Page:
Humphrys defends ‘jokey’ wage gap cat

Radio 4 presenter John Humphrys has defended off-air comments he made about the BBC of the wage gap between the sexes, describing them as part of a “jokey” exchange.

The host program has told ITV News that he had “always” supported “equal pay for equal work”.

Humphrys and North America editor Jon Sopel have been recorded discuss colleague Carrie Gracie, who left the China to the editor on “wage discrimination”.

The BBC has been “deeply disappointed” with the cat, the BBC source said.

During the exchange, before Monday, the pair would have joked about “surrender” pay to keep Gracie in the role.

Gracie had just quit because of what she has, the inequalities of wages with her male counterparts – including Sopel – who have won more than £135,000 a year salary.

After the transcription of the conversation became public, the BBC, Woman’s Hour presenter Jane Garvey has tweeted: “The Humphrys-Sopel trade reveals, very properly, that we are against.”
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Asked if his comments showed that he did not support equal pay, Humphrys told ITV News: “This is rubbish, of course, is hogwash.”

He said that the cat with his “old friend” Sopel took place at 04:00 GMT, ahead of a pre-recorded interview on Monday morning’s edition of Today.

“We are in the habit, Jon and me, to liquidate each other and the purpose of this jokey – I stress jokey – exchange was a little bit of mutual’s mickey, and that’s all it was,” he said.

“If people took a different message from him, it could not be because they do not appreciate that it was a joke.”

He added: “It has absolutely nothing to do with my point of view on the wages of women, which, I repeat, and have always said must be equal – equal pay for equal work.”

Humphrys said he had no idea the conversation was recorded and the result of a leak, first reported in the Sun and the Times newspapers, has been “slightly annoying”.

In an open letter about his resignation, Gracie had accused the company of having a “secret and illegal to pay for culture.”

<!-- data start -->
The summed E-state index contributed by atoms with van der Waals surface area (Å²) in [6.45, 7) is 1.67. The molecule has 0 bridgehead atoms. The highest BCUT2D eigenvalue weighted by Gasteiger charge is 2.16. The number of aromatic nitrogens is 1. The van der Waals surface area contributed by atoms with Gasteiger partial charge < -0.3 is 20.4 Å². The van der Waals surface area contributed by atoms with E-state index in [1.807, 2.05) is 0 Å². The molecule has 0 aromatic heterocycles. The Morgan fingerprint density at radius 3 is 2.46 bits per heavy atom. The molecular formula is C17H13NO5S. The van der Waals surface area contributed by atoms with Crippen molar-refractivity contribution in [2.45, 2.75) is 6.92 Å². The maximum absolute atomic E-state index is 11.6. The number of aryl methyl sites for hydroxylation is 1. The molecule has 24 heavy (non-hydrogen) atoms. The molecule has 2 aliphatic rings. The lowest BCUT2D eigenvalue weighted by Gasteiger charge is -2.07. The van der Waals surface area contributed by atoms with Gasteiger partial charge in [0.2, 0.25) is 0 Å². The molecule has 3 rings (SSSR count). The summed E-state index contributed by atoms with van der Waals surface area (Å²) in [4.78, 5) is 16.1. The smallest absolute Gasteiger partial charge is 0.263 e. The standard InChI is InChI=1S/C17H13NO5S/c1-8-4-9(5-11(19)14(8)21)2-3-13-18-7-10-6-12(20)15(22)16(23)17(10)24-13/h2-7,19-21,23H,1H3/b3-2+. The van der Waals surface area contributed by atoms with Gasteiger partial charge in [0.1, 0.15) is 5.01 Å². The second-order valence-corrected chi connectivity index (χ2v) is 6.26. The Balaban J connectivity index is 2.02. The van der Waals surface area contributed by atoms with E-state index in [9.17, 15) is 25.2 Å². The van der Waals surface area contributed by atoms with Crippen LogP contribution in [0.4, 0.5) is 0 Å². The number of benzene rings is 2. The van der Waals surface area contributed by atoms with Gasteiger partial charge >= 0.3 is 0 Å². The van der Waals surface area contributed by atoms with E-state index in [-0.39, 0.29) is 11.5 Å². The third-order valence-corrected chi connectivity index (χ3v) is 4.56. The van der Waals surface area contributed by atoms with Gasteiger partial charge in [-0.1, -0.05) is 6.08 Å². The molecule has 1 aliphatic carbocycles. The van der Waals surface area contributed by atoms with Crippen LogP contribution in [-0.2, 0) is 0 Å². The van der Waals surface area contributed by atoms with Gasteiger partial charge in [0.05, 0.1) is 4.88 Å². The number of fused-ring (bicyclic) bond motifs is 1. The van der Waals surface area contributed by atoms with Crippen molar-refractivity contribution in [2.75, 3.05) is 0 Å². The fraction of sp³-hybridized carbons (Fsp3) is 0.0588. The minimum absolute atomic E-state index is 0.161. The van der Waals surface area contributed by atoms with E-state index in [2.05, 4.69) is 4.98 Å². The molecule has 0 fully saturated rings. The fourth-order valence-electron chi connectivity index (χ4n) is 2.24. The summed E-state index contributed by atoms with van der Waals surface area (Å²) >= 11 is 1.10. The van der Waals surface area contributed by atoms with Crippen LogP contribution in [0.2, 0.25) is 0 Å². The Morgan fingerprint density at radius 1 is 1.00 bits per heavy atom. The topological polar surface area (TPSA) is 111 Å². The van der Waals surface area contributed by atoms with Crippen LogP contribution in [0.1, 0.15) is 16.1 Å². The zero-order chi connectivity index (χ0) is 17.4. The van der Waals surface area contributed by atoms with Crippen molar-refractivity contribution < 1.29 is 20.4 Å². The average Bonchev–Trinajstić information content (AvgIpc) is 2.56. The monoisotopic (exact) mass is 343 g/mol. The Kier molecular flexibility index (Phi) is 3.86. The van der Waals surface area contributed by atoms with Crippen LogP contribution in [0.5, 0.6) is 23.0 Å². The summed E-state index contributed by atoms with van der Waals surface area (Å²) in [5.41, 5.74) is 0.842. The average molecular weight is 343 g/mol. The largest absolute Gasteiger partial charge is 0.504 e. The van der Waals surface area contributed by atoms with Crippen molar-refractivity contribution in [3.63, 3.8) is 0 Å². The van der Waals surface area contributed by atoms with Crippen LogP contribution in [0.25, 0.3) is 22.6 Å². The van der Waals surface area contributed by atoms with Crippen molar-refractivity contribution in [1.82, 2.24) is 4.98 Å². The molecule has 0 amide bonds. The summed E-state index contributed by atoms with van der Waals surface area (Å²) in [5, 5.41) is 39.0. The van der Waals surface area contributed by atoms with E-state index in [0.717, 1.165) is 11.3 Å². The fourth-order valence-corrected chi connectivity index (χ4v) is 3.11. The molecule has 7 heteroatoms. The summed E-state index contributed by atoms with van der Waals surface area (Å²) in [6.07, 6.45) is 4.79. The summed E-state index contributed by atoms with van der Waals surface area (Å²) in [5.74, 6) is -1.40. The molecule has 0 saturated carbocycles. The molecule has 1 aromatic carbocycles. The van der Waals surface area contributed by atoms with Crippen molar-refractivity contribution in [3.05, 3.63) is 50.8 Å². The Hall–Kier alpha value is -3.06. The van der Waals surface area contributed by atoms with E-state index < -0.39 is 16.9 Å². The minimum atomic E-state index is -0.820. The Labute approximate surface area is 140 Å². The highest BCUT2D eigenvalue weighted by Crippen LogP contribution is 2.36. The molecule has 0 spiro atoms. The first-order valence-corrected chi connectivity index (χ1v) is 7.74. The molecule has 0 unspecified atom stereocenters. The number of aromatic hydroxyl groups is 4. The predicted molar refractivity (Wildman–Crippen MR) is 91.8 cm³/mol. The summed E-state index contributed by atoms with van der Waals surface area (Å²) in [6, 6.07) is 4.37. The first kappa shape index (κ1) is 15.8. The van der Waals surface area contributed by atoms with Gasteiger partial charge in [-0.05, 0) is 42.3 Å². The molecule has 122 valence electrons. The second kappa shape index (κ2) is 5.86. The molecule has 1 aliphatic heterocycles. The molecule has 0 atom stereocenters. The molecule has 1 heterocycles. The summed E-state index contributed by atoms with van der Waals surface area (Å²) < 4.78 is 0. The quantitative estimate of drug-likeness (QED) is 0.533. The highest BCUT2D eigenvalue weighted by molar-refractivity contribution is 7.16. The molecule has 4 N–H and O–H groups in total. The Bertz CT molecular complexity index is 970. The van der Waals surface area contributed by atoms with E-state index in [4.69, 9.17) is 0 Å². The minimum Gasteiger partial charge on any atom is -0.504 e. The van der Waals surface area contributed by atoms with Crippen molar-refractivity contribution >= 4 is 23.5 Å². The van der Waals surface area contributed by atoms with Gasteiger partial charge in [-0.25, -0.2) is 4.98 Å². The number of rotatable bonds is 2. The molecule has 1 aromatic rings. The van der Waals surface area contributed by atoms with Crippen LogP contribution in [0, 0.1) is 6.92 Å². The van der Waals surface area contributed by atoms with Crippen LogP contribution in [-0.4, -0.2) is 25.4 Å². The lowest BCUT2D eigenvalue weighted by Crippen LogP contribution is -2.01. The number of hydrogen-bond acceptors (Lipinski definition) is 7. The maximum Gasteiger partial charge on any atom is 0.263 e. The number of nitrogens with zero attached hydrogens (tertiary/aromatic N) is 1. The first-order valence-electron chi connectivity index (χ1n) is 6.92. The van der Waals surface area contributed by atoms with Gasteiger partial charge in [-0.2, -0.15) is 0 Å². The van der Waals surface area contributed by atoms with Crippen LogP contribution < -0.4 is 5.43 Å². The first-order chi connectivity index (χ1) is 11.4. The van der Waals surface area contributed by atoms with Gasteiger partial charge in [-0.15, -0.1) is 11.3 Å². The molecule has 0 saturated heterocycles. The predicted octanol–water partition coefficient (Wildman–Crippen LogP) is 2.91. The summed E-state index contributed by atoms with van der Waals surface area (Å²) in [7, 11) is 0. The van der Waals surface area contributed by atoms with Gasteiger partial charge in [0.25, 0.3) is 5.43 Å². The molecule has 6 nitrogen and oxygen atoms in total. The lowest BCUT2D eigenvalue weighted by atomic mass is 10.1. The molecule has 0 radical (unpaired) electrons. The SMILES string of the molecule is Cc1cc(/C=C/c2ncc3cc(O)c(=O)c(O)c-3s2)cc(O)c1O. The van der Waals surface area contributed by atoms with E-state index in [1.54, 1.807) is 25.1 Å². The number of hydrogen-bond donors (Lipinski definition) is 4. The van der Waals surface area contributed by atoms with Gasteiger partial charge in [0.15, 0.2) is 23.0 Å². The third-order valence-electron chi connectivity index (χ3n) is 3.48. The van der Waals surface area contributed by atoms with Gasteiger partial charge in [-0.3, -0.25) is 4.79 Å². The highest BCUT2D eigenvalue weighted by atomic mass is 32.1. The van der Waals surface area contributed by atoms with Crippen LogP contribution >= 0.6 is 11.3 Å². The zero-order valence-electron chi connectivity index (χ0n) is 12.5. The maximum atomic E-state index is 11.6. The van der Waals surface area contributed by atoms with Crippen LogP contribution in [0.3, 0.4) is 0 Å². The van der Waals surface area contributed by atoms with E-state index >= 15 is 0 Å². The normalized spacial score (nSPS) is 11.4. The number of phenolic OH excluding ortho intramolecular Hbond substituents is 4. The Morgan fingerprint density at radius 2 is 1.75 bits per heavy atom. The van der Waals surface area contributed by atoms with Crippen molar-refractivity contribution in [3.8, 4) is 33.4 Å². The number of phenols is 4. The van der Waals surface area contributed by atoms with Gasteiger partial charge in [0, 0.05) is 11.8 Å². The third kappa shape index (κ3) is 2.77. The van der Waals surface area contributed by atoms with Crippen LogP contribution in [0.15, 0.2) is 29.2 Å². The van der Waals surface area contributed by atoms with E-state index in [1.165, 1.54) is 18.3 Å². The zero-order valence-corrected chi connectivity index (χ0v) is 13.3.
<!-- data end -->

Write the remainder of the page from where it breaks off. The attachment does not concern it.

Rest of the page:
Last year, the BBC, the list of all the salaries of all employees earning more than £150,000 a year, which revealed Humphrys, who has presented the Today programme since 1987, had a salary of £600,000 – £649,000.

He showed Sopel, the united states editor, earned £ 200,000-£249,999, while the Middle East editor Jeremy Bowen won £150,000£199,999.

At the time of his / her salary has been revealed, Humphrys said that it was difficult to justify, telling the BBC that the lower wages earned by his female colleagues, Today was not right and that he was “not happy”.”Back to slap the right of men

In their exchanges, Humphrys would have asked Sopel on the amount of your salary that you are ready to hand over to Carrie Gracie for keeping it.”

He then made reference to “other men who earn too much” to the BBC.

Sopel is understood to have replied that “if we speak of the scope of the more redistribution, I’m going to go back and say,” well, yes, Mr Humphrys, but…'”

Image Copyright @janegarvey1

A spokesman for the BBC said: “It was an ill-advised off-the-air in a conversation that the presenter regrets.”

She added: “The BBC undertakes to obtain from its compensation structures, and, as we have said, we do a complete analysis of the presenter to pay.”

Miriam O’reilly, who won an ageism case against the BBC in 2011, after the fall of Countryfile, described the exchange as “basic, haughty and condescending”.

Image Copyright @OReillyMiriam

Claiming to have heard a recording of the conversation, O’reilly said that the attitude of slapping titled men”.

Following Gracie’s resignation, the united KINGDOM, the equality watchdog said that he had to write to the company “requiring them to provide us with information on their remuneration policy and the facts”.

The Equality and Human Rights Commission said it would examine whether other measures are needed, according to the response from the company.